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Two Questions, Part II, having to do with dandelions.

It turns out the man had a second question. He explained to me in great detail, his problem. H was very fond of roses, and had planted them all around his house, but they never grew. All that ever grew were dandelions.

"Hmm," I said, "I myself am fond of dandelions, but as you can see, they do not grow here."

"Why is that, do you think?" asked the man.

"Probably because I never planted any." I replied. "But to return to your problem, let me restate it. You love roses, but you only grow dandelions. If you love roses so much, why not plant them?"

"No, no , you misunderstand! I plant roses, but only dandelions grow!"

"Ah," I replied. "Your conundrum is clear. I have heard a solution for this, which involves three hot peppers and the dung of a camel of advanced age."

"I already tried that one," he said.

"There is another remedy I have heard for growing roses, but it involves moving to Persia and growing them on the banks of the river Tigris."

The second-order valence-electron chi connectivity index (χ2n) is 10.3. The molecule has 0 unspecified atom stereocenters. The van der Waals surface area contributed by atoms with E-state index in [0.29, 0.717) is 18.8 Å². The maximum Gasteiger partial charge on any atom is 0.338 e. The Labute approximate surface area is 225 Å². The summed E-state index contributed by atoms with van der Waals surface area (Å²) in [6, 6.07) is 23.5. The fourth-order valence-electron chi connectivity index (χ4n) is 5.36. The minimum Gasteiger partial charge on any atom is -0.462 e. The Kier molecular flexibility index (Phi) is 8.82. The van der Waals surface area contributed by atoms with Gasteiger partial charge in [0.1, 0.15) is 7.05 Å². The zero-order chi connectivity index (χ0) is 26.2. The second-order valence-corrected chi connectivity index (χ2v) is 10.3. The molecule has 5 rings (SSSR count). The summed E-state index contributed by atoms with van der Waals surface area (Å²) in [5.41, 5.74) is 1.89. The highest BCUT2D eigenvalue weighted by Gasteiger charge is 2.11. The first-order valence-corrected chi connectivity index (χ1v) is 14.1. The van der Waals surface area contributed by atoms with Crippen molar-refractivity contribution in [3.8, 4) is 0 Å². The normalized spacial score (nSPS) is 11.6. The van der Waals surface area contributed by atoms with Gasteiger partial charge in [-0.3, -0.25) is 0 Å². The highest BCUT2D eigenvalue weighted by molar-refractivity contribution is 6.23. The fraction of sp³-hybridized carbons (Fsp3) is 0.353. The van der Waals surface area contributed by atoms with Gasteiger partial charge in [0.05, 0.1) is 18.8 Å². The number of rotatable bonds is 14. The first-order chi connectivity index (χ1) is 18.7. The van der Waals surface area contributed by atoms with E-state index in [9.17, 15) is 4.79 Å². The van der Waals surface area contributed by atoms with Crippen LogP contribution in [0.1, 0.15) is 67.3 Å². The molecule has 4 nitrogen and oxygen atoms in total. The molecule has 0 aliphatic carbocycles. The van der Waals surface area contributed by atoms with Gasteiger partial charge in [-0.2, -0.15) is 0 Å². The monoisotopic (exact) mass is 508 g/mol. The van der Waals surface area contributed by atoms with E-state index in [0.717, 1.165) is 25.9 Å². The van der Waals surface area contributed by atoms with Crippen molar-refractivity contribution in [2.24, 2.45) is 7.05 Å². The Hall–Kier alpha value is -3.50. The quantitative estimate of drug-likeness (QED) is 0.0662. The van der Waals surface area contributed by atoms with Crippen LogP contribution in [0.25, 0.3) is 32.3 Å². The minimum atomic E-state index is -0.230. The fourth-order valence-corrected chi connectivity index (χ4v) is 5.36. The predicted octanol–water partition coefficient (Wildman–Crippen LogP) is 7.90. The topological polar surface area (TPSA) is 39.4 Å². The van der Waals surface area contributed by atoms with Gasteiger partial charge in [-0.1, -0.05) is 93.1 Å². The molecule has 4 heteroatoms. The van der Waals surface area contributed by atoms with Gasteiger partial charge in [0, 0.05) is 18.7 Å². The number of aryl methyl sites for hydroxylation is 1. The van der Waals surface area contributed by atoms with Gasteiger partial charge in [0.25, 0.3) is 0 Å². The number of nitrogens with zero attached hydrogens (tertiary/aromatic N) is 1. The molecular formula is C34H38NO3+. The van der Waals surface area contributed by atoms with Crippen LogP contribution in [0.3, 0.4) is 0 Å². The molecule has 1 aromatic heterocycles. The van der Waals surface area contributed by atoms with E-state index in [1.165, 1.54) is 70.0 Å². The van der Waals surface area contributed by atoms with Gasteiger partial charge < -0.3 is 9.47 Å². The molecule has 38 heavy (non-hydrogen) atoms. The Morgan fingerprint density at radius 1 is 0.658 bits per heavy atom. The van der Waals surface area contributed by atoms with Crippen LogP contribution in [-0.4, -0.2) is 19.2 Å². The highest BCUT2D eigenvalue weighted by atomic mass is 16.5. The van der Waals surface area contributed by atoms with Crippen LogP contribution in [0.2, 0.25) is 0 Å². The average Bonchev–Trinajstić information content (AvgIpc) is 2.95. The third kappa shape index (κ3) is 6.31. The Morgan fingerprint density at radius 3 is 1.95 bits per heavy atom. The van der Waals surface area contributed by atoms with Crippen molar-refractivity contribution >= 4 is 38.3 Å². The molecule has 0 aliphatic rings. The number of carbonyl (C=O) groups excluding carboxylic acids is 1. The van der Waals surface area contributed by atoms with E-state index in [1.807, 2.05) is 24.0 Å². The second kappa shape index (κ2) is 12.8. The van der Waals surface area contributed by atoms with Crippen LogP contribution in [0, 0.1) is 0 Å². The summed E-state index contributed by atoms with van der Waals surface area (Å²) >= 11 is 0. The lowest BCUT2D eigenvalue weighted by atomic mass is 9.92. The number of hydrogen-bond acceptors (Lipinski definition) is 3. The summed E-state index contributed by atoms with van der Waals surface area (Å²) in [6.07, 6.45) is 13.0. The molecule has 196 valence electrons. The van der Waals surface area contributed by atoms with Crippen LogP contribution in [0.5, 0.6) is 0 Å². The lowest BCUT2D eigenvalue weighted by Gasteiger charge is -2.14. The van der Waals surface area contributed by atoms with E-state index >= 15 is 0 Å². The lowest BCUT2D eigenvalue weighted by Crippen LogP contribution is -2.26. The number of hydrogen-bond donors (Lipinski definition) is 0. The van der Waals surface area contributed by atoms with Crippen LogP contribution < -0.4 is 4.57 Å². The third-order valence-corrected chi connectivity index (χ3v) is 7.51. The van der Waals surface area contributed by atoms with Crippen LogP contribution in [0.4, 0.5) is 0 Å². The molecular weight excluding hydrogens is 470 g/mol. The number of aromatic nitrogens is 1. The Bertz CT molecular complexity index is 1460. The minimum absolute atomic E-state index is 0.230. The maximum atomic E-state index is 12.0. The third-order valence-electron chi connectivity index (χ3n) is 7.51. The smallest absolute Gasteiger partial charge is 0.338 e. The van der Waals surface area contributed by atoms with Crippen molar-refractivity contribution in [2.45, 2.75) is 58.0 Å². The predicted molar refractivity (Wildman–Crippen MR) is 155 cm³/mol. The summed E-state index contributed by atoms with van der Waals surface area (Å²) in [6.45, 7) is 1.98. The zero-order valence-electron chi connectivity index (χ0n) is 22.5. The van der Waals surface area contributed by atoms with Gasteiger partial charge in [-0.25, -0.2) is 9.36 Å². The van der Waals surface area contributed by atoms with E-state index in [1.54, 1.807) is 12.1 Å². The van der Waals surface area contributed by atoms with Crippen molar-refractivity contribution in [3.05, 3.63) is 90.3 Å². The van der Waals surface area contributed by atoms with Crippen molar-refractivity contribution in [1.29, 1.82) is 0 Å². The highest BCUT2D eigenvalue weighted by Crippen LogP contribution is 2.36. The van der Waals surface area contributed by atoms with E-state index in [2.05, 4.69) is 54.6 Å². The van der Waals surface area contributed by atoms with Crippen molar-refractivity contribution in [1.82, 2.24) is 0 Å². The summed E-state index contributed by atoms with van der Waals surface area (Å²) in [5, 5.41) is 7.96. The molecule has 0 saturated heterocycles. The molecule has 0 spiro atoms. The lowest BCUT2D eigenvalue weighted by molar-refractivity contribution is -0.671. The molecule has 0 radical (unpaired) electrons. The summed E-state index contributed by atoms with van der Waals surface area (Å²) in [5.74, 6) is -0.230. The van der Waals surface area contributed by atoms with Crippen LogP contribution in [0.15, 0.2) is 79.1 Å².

"That would be very inconvenient," said the man.

"And expensive," I said, "though you could probably afford it."

"No," he said, "I don't believe that's a good solution. Do you know any others?" He looked at me hopefully.

I pondered, and pondered, and pondered. He waited patiently. Finally, I had the solution.

"I have a solution!" I said, "But you won't like it."

"Oh, I will, Nasruddin, I will! Please tell me."

"No, I know you will not like it. I don't think I should suggest it."

"Please, O Great and Wise Nasruddin, please tell me."

"Well, when you put it that, I can't. I know you won't like it."

"Enough, already, Nasruddin, what is the solution?"

I took a deep breath.

"You must learn to love dandelions."

* * *

Do you think he liked that solution? You are right, he did first. But a year afterward, he came to visit again, to invite me to see that year's splendid crop of dandelions.

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